Most families I talk to today are always looking for facts and statistics about autism to help better educate themselves and their communities. Thanks to wearing many hats in the autism community, today I wanted to share the top 68 things I believe our community should know about autism…

  1. To start… 70 million individuals worldwide have autism.
  1. Around 50% of individuals with autism wander from a safe environment, and over 50% go missing.
  1. Autism is the fastest-growing developmental disability in the United States.
  1. 1 in 42 boys are diagnosed with autism.
  1. 1 in 189 girls are diagnosed with autism.
  1. Over 3.5 million individuals in the United States have autism.
  1. Boys are nearly five times more likely than girls to have autism.
  1. Autism-related costs average $60,000 a year per family.
  1. 1/3 of individuals with autism also have epilepsy.
  1. Rain Man has the most Oscar wins of any autism-related film.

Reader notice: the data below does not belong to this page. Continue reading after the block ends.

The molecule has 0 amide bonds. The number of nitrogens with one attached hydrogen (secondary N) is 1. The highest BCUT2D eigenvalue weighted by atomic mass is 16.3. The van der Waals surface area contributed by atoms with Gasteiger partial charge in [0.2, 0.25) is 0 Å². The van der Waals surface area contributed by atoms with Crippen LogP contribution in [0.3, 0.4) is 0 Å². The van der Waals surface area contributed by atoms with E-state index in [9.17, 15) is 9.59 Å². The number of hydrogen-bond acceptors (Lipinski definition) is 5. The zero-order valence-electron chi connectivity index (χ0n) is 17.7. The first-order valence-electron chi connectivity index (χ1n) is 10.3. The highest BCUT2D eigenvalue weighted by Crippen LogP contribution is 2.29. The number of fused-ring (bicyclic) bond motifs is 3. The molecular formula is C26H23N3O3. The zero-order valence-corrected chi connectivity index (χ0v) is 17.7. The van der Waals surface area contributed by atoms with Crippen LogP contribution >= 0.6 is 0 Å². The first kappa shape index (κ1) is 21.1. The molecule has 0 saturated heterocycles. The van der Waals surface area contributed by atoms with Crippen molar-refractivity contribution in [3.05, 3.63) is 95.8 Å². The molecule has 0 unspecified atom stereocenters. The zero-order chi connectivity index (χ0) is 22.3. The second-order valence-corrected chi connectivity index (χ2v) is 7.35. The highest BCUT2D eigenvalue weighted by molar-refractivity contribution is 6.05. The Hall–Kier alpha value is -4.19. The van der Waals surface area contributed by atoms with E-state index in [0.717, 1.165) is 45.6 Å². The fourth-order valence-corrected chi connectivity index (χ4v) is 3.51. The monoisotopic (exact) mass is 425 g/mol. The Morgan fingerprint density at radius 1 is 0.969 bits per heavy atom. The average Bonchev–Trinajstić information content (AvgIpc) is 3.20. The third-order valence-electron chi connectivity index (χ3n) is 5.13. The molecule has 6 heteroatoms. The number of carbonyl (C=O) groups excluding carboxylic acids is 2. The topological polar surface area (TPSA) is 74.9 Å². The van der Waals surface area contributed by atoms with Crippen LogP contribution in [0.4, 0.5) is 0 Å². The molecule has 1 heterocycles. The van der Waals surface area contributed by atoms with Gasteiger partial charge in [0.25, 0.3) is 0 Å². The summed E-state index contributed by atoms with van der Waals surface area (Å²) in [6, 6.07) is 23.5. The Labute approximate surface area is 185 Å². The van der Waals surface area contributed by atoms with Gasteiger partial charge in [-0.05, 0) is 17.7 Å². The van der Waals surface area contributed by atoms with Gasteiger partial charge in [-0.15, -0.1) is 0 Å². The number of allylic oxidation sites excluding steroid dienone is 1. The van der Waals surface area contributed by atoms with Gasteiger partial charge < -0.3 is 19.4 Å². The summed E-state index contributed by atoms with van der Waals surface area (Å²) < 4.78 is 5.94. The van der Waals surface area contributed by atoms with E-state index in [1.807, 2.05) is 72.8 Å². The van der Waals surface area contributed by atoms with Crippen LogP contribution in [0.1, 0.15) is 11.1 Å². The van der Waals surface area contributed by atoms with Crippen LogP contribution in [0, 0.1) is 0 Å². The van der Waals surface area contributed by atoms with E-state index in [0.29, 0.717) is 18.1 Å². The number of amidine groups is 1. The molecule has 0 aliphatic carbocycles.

1. Temple Grandin has the most Emmy wins of any autism-related film.
  1. The highest prevalence of autism currently is in New Jersey with every 1 in 45 individuals being diagnosed and 1 in 28 boys.
  1. The average age of diagnosis of autism is 4 years of age.
  1. Half of children identified with an Autism Spectrum Disorder have average or above-average intelligence.
  1. A child can be diagnosed with autism as early as 18 months.
  1. In 2007, the United Nations declared April 2nd as World Autism Awareness Day.
  1. April is Autism Awareness Month.
  1. As part of April 2nd, Autism Speaks started the global autism awareness initiative called Light It Up Blue.
  1. There is currently no medical test to detect autism or a cure.
  1. In 2014 the Autism CARES Act was passed in Congress giving 1.5 billion dollars of federal funding towards autism for the next 5 years.
  1. About 25 percent of individuals with autism are nonverbal.
  1. Currently, 40 states have autism insurance reform and counting.
  1. 30-50% of individuals with autism also have seizures.
  1. Dr. Leo Kanner was the first to describe autism in 1943.
  1. There are five types of autism-spectrum disorders: Pervasive Developmental Disorder- Not Otherwise Specified, Autism, Asperger Syndrome, Rett Syndrome and Childhood Disintegrative Disorder.
  1. You can see the signs of autism in infants as young as six months.
  1. In 2012, only 0.55% of National Institutes of Health Funds Allocation (NIH) went directly to autism research ($169 million out of $30.86 billion)